Workshop on the Origin and Evolution of Plate Tectonics, Monte Verità, Switzerland

The Workshop on the Origins and Evolution of Plate Tectonics, held from 18 – 22 July 2016, brought together a diverse group of 62 geoscientists at ETH Zürich, Switzerland.

Earth’s deep carbon cycle is linked to plate tectonic activity, which—within our Solar System—is unique to Earth for reasons yet unknown. Although the Deep Carbon Observatory (DCO) continues to explore this dynamic and intricate relationship, the origin and evolution of plate tectonics clearly had a profound impact on the deep carbon cycle throughout the planet’s history. We cannot understand Earth’s deep carbon cycle without understanding Earth’s tectonic history, especially the origins of deep subduction (modern plate tectonics).

The scientific community began discussing the evolution of plate tectonics and continental drift in 1926, with a session on continental drift at an American Association of Petroleum Geologists meeting in New York City. A robust dialogue continued over the ensuing decades and included a Geological Society of America Penrose Conference in Wyoming in 2006 titled When Did Plate Tectonics Begin?

More recently, the Workshop on the Origins and Evolution of Plate Tectonics, held from 18 – 22 July 2016, brought together a diverse group of 62 geoscientists to further explore these topics. The conference took place at the Congressi Stefano Franscini (CSF) of Eidgenössische Technische Hochschule (ETH) Zürich at Monte Verità, near Lago Maggiore in Ascona, Switzerland. A Wednesday field trip to the Alpine suture in southern Switzerland punctuated four days of talks, posters, and discussions. ETH Zürich, the Swiss National Science Foundation, and the DCO co-sponsored the workshop.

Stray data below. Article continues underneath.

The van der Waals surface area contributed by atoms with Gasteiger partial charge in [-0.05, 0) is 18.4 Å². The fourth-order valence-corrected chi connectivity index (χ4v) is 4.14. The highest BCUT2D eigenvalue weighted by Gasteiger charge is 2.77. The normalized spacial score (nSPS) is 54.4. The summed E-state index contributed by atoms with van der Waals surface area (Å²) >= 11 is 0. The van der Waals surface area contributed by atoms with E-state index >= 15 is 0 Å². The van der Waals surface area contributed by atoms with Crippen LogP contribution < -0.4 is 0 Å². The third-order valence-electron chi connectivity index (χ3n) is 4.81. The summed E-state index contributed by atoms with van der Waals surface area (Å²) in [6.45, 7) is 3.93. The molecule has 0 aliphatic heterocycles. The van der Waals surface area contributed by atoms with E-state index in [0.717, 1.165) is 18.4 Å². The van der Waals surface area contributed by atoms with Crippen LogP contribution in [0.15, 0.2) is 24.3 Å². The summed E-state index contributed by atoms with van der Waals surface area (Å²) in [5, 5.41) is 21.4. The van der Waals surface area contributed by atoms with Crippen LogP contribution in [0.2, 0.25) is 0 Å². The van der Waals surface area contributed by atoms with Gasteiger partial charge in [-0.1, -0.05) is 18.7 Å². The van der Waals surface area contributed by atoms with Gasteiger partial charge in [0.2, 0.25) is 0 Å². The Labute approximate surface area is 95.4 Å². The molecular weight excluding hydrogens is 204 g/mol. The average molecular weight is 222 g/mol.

Scenes from the meeting field trip. Left: Jean-Pierre Burg (ETH) providing information to group before departing for the field trip. Center: group studying garnet-bearing amphibolites of the Ivrea-Verbano Zone. Right: group examining migmatitic orthogneisses along the Maggia River near Tegna.

Participants disagreed on many points, especially the question of when plate tectonics began and the definition of plate tectonics in this context. Partial consensus on other issues emerged by the workshop’s close, including the following six points:

  1. To understand the evolution of plate tectonics it is critical to understand modern subduction—especially the forces that favor and oppose it—because plate motions are powered mostly by subducting dense oceanic lithosphere.
  2. Recycling of surface material began early in Earth’s history. However, the timing and mechanism of this recycling remains unresolved. In particular, it is unclear whether surface recycling requires plate tectonics or if other processes (e.g., meteorite impacts, drips, and delaminations) can drive recycling.
  3. Oceanic lithosphere must be sufficiently strong to maintain plate-like behavior. Therefore, initiating new subduction zones and plate tectonics entails mechanisms for weakening strong lithosphere.
  4. Meteorite impacts may have been important for weakening the lithosphere, especially on early Earth.
  5. Because early Earth’s interior was hotter by a few hundred degrees Celsius, pre-plate tectonic regimes likely involved a soft, deformable lithosphere that was weaker than the oceanic lithosphere of today. Vigorous magmatic activity likely characterized pre-plate tectonic regimes with convective downwellings of various sorts, including drips, delaminations, and short-lived subduction zones.
  6. Continents may have been important for plate tectonic evolution by providing zones of density contrast, if not lithospheric weakness, at their margins.

Consensus evolved among workshop participants that Earth’s modern plate tectonic regime developed slowly, with mantle plumes playing an important role by causing lithospheric collapse and short-lived subduction zones (there is evidence for such an episode approximately two billion years ago). The participants also agreed that a significant change in Neoproterozoic time increased the abundance of key plate tectonic indicators such as ophiolites, blueschists, and ultra-high pressure terranes. However, ongoing research is critical, and participants plan to reconvene and continue these discussions at a future conference. 

Above: Workshop participants outside the conference center with Lago Maggiore and southern Alps in the background. 

Workshop report contributed by Taras Gerya, Robert Stern, and Paul Tackley.

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